The initiatives have led to a lot of learning. “It took us six months to roll out Salesforce and it required a complete change in culture. When we first implemented it there was a strong pushback from the staff. Because it streamlined different chains and processes, a lot of people were left feeling that they were less important,” he says.
The property market all over the world is cyclical. You need to think long-term and you can’t panic
But that’s expected with the “do or die” proposition that is technology, according to Sajwani. It’s too early for artificial intelligence to make an impact in the real estate sector, for instance, but when it does come to the fore. “It will lead to a lot of changes, even redundancies,” he says.
The most important thing to remember is that the leadership sets the direction and needs to make a success of it, according to Sajwani. “If you can convince the leadership and senior management then they will get everyone else onboard. There will be an initial shock but once everyone gets used to it, the benefits become apparent you never look back.”
Once again, Sajwani gives his father the credit for teaching him how to bring change and adapt. “We’re very lucky that he adapts so phenomenally well to both the market and technology. You would think he’s from another generation, but he can tell you more about cost per click, artwork that works on digital campaigns etc. And whenever I’m confused I know who to speak with,” says Sajwani.
Sajwani’s search for growth is also apparent in what he does with his portion of the family’s wealth. While the family holds interests in a number of global market funds, Sajwani likes to pore over the health of public equity companies in seeing how good his investments can be.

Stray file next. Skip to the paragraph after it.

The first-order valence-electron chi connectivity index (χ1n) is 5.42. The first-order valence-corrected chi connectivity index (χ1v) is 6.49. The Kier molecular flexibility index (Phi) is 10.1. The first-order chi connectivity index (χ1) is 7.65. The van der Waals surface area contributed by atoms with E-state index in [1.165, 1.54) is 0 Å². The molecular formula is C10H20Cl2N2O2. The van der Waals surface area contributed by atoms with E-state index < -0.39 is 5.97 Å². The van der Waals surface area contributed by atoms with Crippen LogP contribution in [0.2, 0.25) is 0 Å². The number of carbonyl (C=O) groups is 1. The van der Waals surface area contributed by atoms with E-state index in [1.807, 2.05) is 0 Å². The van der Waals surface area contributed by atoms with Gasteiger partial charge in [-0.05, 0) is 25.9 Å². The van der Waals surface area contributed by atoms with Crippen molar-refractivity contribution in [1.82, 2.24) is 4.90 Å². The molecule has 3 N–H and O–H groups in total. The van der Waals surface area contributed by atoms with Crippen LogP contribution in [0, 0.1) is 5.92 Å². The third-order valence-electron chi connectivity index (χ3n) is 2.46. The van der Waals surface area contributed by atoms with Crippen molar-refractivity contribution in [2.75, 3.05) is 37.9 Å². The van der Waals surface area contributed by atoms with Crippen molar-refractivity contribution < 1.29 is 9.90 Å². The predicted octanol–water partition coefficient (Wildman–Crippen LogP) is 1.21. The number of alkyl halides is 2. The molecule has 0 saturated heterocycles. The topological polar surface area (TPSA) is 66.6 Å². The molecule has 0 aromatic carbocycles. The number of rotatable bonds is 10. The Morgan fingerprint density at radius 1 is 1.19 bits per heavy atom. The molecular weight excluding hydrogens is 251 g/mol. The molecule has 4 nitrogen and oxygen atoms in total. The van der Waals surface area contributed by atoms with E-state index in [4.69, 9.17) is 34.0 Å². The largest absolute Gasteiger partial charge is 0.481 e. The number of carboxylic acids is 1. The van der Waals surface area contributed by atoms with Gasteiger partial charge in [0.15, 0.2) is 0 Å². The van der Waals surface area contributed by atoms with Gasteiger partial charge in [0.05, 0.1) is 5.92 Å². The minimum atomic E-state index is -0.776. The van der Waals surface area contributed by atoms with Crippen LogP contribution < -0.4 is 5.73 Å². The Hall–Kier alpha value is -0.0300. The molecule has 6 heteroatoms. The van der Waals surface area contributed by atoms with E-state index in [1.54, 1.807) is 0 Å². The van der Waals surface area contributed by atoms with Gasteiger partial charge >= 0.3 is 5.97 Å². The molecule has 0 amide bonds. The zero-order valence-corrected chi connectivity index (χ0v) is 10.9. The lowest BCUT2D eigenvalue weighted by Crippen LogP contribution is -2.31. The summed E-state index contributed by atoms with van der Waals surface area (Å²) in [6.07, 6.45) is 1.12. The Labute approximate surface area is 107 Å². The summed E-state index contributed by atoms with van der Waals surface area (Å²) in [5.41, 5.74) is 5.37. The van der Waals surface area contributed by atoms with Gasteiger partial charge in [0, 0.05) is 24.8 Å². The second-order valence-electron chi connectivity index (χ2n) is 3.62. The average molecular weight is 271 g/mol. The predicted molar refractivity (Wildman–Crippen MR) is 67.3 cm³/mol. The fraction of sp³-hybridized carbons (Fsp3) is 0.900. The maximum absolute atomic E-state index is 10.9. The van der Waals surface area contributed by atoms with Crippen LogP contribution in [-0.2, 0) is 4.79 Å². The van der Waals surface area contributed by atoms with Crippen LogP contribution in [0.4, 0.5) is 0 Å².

“I love looking at companies, it’s my passion. I listen in on investor calls, look at forecasts, compare a company to its peers in the industry. If you ask me what line of work I would have been in if it weren’t Damac, that’s what I would have been in,” he says.
And he has a knack for it. Two years ago, he drew on a childhood obsession with World of Warcraft game developer Blizzard that has since merged with Activision.
“These are the same guys that now develop viral games like Candy Crush. When I studied them I was amazed and I soon put some money into it.” That stock has since grown by nearly 300 percent, according to Sajwani.
What I’d like to be part of is to drive our growth in London, New York, Shanghai, Hong Kong. That’s what I want to be a part of
Sajwani is kind with his words about the US President Donald Trump, a family the Sajwani’s bear a close relationship with, mentioning that the economic fundamentals and sentiment within the USare all strong. “Equities didn’t end 2018 very well, but that’s mostly because of the talk of the trade war with China that has yet to be sorted out,” he says.
As far as the Sajwani enterprise itself is concerned, a slowing of growth in the region has led it to look further afield for opportunities.
“When you mention Damac to anyone within the Gulf region, they know who we are. Surprisingly, I haven’t seen that in the US or even London,” he says.
It’s a reality that Sajwani would like to rectify and even make a goal for his life. The company has a major project under development in London as well as a resort in the Maldives. “And there are some very good opportunities in Europe,” he says.
“As long as there is a potential for growth and the risk is reasonable in proportion, we’ll consider it. But what I’d like to be part of is to drive our growth in London, New York, Shanghai, Hong Kong. That’s what I want to be a part of.”
The story of Damac’s founder and how he weathered many storms on the way to becoming one of Dubai’s pre-eminent developers is now part of the city’s lore. “It’s because of thinking about the long-term,” says Sajwani. “And fortunately, our family is very tight-knit, we’re always around him (his father) and learning from him.”
In the long-run, does the scion of the Sajwani family have any concerns of his own? “Not unless people no longer need homes,” he says matter-of-factly.For all the latest real estate news from the UAE and Gulf countries, follow us on Twitter and Linkedin, like us on Facebook and subscribe to our YouTube page, which is updated daily.